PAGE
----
The most cherished custom of the Italian Christmas is setting up and displaying the crèche or nativity scene. As the focus of the family’s decorating, the crèche may be simple and homemade or very elaborate with hundreds of pieces and many scenes. The tradition of the nativity scene was started in the early 1200s by St. Francis of Assisi who told the story of the birth of Christ using a living nativity complete with live animals. Contests are held every year for the best nativity display. Some towns get into the spirit by hosting living nativities some with up to 600 actors involved.
No matter how simple or how fancy the crèche, the Christ child in the manger is most cherished by the Italian people. Many will place their presents near the manger instead of under a Christmas tree, and families may even pray together in front of the manger.
A favorite set of figures found in many nativity scenes are the shepherds playing bagpipes. Legend has it that shepherds playing bagpipes played for Mary in Bethlehem when Christ was born. At one time bagpipe-playing shepherds would come from the fields in the mountains to play at Christmastime in the marketplaces and other locations in Rome. Today folk musicians, called zampognari, keep the tradition alive. These zampognari visit every carpenter’s shop and ever nativity and sing and play in front of the manger scene especially during the Christmas Novena. It is no wonder that the sound that most characterizes the Italian Christmas is that of bagpipe-playing zampognari.
Christmas trees are not as popular in Italy as they are in other areas of the world. Trees are most popular in the northern regions of Italy. Christmas trees may be imported from northern Europe, be artificial, or be live, potted trees. Many good things to eat are hung from the branches accompanied by many lights and other baubles. In Southern Italy many people hang fresh fruit and foil-covered chocolates on their tree. Children are allowed to eat the trimmings on January 6.
On Christmas Eve day a strict fast is observed until evening when a meatless meal is served. Fish may be served at this meal but no meat. Christmas day is a feast day. There is no “typical” Christmas menu. The main dish usually varies according to the region and the tastes and traditions of the family. In southern Italy baked, roasted, fried, or steamed eels served with rice may be the main dish while squid is a favorite along the sea coast. Other dishes enjoyed during the Christmas feast include clams, codfish, many kinds of beans, vegetables in vinegar, salads, bread, and pasta.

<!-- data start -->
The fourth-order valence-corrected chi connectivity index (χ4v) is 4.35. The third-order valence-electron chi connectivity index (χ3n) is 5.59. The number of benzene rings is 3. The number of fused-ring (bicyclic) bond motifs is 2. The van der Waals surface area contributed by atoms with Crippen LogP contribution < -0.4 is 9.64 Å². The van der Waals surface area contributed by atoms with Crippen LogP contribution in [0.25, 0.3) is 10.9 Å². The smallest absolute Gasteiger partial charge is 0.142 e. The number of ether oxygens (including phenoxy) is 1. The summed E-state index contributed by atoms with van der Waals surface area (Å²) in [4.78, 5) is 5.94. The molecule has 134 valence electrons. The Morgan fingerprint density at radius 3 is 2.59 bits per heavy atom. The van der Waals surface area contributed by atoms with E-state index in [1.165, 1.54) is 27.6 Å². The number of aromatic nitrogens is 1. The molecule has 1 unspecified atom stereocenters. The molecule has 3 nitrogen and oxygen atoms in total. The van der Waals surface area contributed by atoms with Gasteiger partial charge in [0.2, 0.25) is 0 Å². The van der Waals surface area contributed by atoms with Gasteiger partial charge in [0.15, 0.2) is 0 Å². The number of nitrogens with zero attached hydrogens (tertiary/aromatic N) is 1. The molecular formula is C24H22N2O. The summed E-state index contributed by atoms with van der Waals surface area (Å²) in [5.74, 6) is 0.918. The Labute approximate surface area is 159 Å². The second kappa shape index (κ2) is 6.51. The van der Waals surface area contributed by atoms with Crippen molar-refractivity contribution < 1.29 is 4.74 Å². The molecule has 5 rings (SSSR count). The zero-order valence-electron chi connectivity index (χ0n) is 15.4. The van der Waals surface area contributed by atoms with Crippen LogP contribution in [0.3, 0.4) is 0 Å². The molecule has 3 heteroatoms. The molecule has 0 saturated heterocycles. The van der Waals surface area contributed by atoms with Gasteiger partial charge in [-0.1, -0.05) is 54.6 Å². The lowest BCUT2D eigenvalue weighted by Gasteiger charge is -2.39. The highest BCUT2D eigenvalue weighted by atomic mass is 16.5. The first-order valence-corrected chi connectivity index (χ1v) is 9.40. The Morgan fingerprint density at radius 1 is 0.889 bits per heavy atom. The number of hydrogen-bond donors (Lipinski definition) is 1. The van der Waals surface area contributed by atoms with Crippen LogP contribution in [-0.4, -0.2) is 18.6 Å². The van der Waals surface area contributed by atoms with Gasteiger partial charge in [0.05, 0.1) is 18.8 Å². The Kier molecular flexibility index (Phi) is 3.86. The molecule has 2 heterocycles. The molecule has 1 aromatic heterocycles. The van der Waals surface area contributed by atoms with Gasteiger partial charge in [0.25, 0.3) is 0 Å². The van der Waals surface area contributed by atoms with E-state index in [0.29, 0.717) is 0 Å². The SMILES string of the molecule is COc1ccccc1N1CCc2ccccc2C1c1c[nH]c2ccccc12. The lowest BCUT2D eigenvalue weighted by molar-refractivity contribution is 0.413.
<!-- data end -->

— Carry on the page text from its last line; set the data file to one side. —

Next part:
Gift giving in Italy is not associated with Christmas, as it is in many parts of the world. Instead Italians give gifts to each other on the day legend says the three kings gave their gifts to the Christ child, Epiphany or January 6. The story goes that as the three kings were on their way to Bethlehem they stopped at the house of an old woman to ask for directions. The old woman was busy cleaning her house and was angry at the kings for interrupting her work. The kings explained they were on their way to find a baby, the Christ child, born King of the Jews and worship him. Would she like to go along with them? No, she did not know how to get to Bethlehem nor did she want to find a squalling baby and worship him. “Now go away and let me get back to my work.” The kings left. The next morning the old woman had second thoughts. She started following the three kings hoping to find them. She could not find them. She stopped to ask about the kings and to ask for directions for Bethlehem. No one could help her. She traveled on looking for the baby and his parents. As she traveled she started leaving presents for the children in houses she passed. She wanted to give presents to the Christ child, but she did not know where he might be living. Legend says she is still wandering through the Earth looking for the Christ child.
This old woman known as Befana gives gifts to Italian children on January 6. The name Befana comes from the Italian word for Epiphany, Epifania. She is personified with white, disheveled hair, a hooked nose, and dressed in black. She is often portrayed as riding a broomstick. The first mention of Befana in Italian literature was in a poem written by Agnolo Firenzada, a poet from Tuscany. Children write notes to Befana asking for toys during the weeks preceding Epiphany.
Today, while Befana is the gift bearer for Italian children, Santa Claus is making inroads in Italian society.
As the Italian people say goodbye to the old year Befana appears again. In many towns and cities across Italy people go to the town square and burn a Befana puppet or a straw effigy of Befana. This time Befana symbolizes the ending of the old year and the beginning of the new year.
The Italian people have many wonderful customs for celebrating Christmas. From the intricate nativity villages to the bagpipe-playing zampognari to gift-giving Befana: these traditions bring Italian uniqueness to the world’s customs of Christmas.
If you wish to have an Italian Christmas this year you may want to have this favorite Italian Christmas dish.
2 ½ pounds eels, cleaned and dried
½ cup flour
Salt and pepper to taste
1 teaspoon rosemary
1/3 cup olive oil
Cut eels crosswise into 3-inch pieces. Coat with flour and season with salt, pepper, and rosemary. Heat oil in a skillet. Add coated eel pieces and fry over medium heat until golden brown on both sides (about 10 minutes). Accompany eel with lemon slices. Makes about 6 servings.